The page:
In our recent post we discussed the new reform in the rent market that was spearheaded by Mayor De-Blasio, it was easy to see that taking apartments out of the rent stabilized status is now very difficult and capital investment in property will be very difficult to recuperate. It is now imperative to collect outstanding debts to keep the investment in the black.
Debt Collection is a process, and like any process, it can be short or long, by implementing some changes to the business operation and culture you can make the collection process easier and improve collection rates. The new reform, made several changes concerning procedural regulations that were made more cumbersome. The first is the decision to extend the statute of limitations on tenant complaints of overcharging rent. The new statute allows filling a complaint up to six years after the rent was paid forcing landlords to keep records longer and exposing them to litigation at a much higher rate. This new regulation requires you to create an airtight system of retention. Logs must be kept in paper or electronic form to document the agreement and payments that were made or are still outstanding. Failing to do so will put a significant burden if a case will go to court.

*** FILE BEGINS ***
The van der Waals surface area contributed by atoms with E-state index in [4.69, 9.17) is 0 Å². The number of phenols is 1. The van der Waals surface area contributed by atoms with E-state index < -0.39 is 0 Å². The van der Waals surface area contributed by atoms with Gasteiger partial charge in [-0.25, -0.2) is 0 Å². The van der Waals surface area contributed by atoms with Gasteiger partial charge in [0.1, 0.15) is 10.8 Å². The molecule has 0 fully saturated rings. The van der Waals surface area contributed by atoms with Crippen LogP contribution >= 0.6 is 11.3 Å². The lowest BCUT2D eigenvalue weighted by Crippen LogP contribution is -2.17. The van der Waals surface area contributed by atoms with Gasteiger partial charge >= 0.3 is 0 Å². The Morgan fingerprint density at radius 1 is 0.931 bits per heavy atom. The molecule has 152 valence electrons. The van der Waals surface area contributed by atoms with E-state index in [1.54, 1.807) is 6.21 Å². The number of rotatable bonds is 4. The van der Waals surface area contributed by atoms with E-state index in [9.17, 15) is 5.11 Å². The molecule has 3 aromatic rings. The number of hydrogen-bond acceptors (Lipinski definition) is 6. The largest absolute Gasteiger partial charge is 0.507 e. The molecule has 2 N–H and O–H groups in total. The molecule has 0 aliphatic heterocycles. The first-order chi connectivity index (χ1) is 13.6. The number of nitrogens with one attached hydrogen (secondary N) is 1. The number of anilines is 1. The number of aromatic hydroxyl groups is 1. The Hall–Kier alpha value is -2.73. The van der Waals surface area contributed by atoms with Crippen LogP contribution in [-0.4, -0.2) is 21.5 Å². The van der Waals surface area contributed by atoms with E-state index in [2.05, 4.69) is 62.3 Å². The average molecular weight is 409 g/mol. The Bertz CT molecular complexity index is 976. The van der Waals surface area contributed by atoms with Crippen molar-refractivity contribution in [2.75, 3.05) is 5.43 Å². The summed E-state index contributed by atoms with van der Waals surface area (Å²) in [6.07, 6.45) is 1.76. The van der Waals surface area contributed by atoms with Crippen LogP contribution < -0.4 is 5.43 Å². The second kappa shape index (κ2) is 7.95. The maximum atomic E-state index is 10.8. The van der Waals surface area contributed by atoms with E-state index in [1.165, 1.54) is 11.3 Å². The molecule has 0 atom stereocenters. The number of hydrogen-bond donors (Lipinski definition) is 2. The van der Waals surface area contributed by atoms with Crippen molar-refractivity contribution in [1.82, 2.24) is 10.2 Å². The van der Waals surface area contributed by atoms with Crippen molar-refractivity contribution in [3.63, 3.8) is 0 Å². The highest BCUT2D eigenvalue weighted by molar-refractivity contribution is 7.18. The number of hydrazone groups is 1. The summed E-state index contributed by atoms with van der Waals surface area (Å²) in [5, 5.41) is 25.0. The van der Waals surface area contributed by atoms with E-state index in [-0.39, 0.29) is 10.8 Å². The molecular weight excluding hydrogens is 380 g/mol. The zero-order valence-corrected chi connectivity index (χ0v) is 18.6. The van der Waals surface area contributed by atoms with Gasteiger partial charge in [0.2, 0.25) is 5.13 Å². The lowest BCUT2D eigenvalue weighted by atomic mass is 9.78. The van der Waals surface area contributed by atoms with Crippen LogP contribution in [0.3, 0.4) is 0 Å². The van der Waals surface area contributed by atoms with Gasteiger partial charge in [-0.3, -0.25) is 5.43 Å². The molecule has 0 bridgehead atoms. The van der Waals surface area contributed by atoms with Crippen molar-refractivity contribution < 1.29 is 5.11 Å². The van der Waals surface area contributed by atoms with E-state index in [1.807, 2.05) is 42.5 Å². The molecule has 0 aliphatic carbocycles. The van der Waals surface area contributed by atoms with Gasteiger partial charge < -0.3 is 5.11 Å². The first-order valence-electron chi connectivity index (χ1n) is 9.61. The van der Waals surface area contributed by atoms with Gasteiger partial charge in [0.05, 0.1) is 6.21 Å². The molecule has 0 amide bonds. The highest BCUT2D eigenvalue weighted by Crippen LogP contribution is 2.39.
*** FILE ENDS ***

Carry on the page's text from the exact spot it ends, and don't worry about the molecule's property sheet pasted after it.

Another significant change has to do with security deposits. these are now limited to one month’s rent (see GOL 7-108(1-a), and limits application fees to $20 including a background check. This new reality makes it unwise to let debts continue to be outstanding for long periods of time. Limiting the security demands a prudent investor to create a clear and hard date that will transform an outstanding debt to a debt in default that will be sent to a collection agency. These dates need to be clearly stated in the contract and the logs need to clearly show the timeline.
The most significant change in the application process is the banning of blacklists. A lease can not be refused because the tenant was sued in housing courts (see RPL 227-f). The eviction process was extended to give the tenant more time to pay rent and find a new home, now a thirty day notice is required for a rent increase of more than 5% but late fees are capped at the lesser of $50 or 5% of the monthly rent on a delay of five days or more. Mitigation of damages is not mandatory and a termination of lease by the tenant in violation of the agreement will still force the landlord to search for a new tenant for the apartment. (See RPL 227-e.)
Ensure you have the original lease signed by both the renter and the owner, do not lose it! Logs need to be meticulous and include all the payments made including applying the security deposit to the final balance due. It is essential to get the social security number and date of birth from the tenant, and that information is stored securely. Every year send a questionnaire to update information including place of employment, salary, employer contact, and log all the changes.
These steps will require landlords to have more legal tools in their business plan to deal with legal challenges eviction and debt collection. Make that process as easy as possible, instead of searching for the information any time there is need to use a collection agency streamline you business logs and data retention this will significantly improve the chances for a successful collection process.